Last Updated on June 19, 2019, by eNotes Editorial. Word Count: 465
Praisesong for the Widow was published in 1983 by Macarthur Fellow Paule Marshall. The novel follows Avey Johnson, a widow from White Plains, New York. Avey is the mother of three girls, who (with the exception of one) support their mother taking a cruise in order to distract herself and recover from their father's death several years ago.
In one of the novel's many vivid flashbacks, Avey remembers her husband's funeral as follows:
That final day she had simply stood, her gaze off to one side, waiting for the funeral director stationed next to her to lead her away after the proper interval. Then, just as she felt his slight pressure on her arm, signaling that it was time, she had gathered together her courage and glanced down. And there it had been, as she had feared, staring up at her from Jerome Johnson's sealed face: that other face with the tight, joyless look which she had surprised from time to time over the years. Jerome Johnson was dead, but it was still alive; in the midsts of his immutable silence, the sound of its mirthless, triumphant laughter could be heard ringing through the high nave of the church (133).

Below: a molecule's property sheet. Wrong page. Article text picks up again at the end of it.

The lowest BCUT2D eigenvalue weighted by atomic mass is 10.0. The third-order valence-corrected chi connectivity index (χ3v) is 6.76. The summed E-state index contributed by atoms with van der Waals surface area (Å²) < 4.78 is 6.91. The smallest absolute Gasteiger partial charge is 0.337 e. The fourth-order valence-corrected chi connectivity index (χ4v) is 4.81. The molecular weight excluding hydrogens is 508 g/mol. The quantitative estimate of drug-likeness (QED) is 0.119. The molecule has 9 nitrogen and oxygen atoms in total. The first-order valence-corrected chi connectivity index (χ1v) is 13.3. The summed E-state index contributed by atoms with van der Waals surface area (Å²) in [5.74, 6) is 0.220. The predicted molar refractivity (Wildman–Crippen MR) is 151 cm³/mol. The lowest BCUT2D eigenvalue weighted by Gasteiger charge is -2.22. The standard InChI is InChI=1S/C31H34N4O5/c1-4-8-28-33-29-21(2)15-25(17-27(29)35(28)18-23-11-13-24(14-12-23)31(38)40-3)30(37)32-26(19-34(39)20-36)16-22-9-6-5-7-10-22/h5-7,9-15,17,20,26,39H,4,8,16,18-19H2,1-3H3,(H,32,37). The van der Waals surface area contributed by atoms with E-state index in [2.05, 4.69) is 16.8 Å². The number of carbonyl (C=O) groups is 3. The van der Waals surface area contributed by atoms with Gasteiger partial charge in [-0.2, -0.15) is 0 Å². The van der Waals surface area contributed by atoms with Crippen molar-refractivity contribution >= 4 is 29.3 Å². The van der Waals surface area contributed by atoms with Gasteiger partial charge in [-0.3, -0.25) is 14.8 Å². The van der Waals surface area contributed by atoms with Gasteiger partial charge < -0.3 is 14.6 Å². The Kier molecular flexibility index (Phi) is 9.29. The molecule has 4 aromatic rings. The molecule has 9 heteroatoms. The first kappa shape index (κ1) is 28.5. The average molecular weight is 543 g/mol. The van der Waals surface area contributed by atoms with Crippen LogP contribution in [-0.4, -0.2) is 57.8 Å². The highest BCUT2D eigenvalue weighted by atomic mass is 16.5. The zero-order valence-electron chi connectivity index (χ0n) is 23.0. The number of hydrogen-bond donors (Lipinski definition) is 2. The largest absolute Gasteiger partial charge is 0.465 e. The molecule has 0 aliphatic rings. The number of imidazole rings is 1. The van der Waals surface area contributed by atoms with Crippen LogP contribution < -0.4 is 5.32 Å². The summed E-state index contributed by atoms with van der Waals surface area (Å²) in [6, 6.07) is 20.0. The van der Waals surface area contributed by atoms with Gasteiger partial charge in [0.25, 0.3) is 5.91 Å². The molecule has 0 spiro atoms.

This quote is one of the first in which the idea (prevalent in the novel) of two faces is made more palpable. This moment of remembrance is also a formative, if painful, moment in Avey's grief processing.
Avey decides that she needs to leave the cruise early. When taking refuge in a bar during a walk along the beach in Grenada, the shop owner convinces Avey to take a day trip to the small island of Carriacou with him and many others, on occasion of the annual rejuvenation rite and celebration of African heritage. While there, Avey is welcomed to participate in this act of ritual...
(The entire section contains 465 words.)
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